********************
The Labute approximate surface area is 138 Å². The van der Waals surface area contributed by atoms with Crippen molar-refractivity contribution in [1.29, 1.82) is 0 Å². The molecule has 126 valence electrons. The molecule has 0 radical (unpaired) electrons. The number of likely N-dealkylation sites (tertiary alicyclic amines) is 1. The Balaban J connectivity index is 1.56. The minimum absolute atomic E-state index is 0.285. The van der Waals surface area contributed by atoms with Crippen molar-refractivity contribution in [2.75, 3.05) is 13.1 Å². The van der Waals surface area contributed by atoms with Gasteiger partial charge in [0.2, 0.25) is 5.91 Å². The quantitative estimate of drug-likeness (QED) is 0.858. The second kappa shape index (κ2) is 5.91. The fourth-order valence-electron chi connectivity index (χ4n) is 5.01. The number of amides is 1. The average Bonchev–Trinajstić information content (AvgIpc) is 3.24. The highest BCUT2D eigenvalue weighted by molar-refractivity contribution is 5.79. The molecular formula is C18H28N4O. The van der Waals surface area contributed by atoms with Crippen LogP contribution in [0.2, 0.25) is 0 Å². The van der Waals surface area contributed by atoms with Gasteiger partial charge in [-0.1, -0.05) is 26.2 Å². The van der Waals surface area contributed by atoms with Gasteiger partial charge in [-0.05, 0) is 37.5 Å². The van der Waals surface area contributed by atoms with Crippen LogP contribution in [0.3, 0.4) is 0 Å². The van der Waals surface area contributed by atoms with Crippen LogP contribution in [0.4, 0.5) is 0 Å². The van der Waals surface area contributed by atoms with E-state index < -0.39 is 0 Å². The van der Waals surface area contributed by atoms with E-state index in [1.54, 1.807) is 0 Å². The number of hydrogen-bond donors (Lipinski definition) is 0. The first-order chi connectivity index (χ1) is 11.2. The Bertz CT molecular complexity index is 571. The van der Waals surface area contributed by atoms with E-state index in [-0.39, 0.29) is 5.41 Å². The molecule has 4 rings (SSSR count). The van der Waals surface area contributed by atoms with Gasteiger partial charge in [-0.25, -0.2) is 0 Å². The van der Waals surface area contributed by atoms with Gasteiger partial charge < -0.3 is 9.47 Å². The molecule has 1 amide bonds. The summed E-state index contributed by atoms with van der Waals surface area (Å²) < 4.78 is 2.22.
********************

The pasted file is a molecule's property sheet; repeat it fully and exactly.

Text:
The Labute approximate surface area is 138 Å². The van der Waals surface area contributed by atoms with Crippen molar-refractivity contribution in [1.29, 1.82) is 0 Å². The molecule has 126 valence electrons. The molecule has 0 radical (unpaired) electrons. The number of likely N-dealkylation sites (tertiary alicyclic amines) is 1. The Balaban J connectivity index is 1.56. The minimum absolute atomic E-state index is 0.285. The van der Waals surface area contributed by atoms with Crippen molar-refractivity contribution in [2.75, 3.05) is 13.1 Å². The van der Waals surface area contributed by atoms with Gasteiger partial charge in [0.2, 0.25) is 5.91 Å². The quantitative estimate of drug-likeness (QED) is 0.858. The second kappa shape index (κ2) is 5.91. The fourth-order valence-electron chi connectivity index (χ4n) is 5.01. The number of amides is 1. The average Bonchev–Trinajstić information content (AvgIpc) is 3.24. The highest BCUT2D eigenvalue weighted by molar-refractivity contribution is 5.79. The molecular formula is C18H28N4O. The van der Waals surface area contributed by atoms with Crippen LogP contribution in [0.2, 0.25) is 0 Å². The van der Waals surface area contributed by atoms with Gasteiger partial charge in [-0.1, -0.05) is 26.2 Å². The van der Waals surface area contributed by atoms with Gasteiger partial charge in [-0.05, 0) is 37.5 Å². The van der Waals surface area contributed by atoms with Crippen LogP contribution in [0.3, 0.4) is 0 Å². The van der Waals surface area contributed by atoms with Crippen LogP contribution in [0.4, 0.5) is 0 Å². The van der Waals surface area contributed by atoms with E-state index < -0.39 is 0 Å². The van der Waals surface area contributed by atoms with E-state index in [1.54, 1.807) is 0 Å². The number of hydrogen-bond donors (Lipinski definition) is 0. The first-order chi connectivity index (χ1) is 11.2. The Bertz CT molecular complexity index is 571. The van der Waals surface area contributed by atoms with E-state index in [-0.39, 0.29) is 5.41 Å². The molecule has 4 rings (SSSR count). The van der Waals surface area contributed by atoms with Gasteiger partial charge in [-0.25, -0.2) is 0 Å². The van der Waals surface area contributed by atoms with Gasteiger partial charge < -0.3 is 9.47 Å². The molecule has 1 amide bonds. The summed E-state index contributed by atoms with van der Waals surface area (Å²) < 4.78 is 2.22.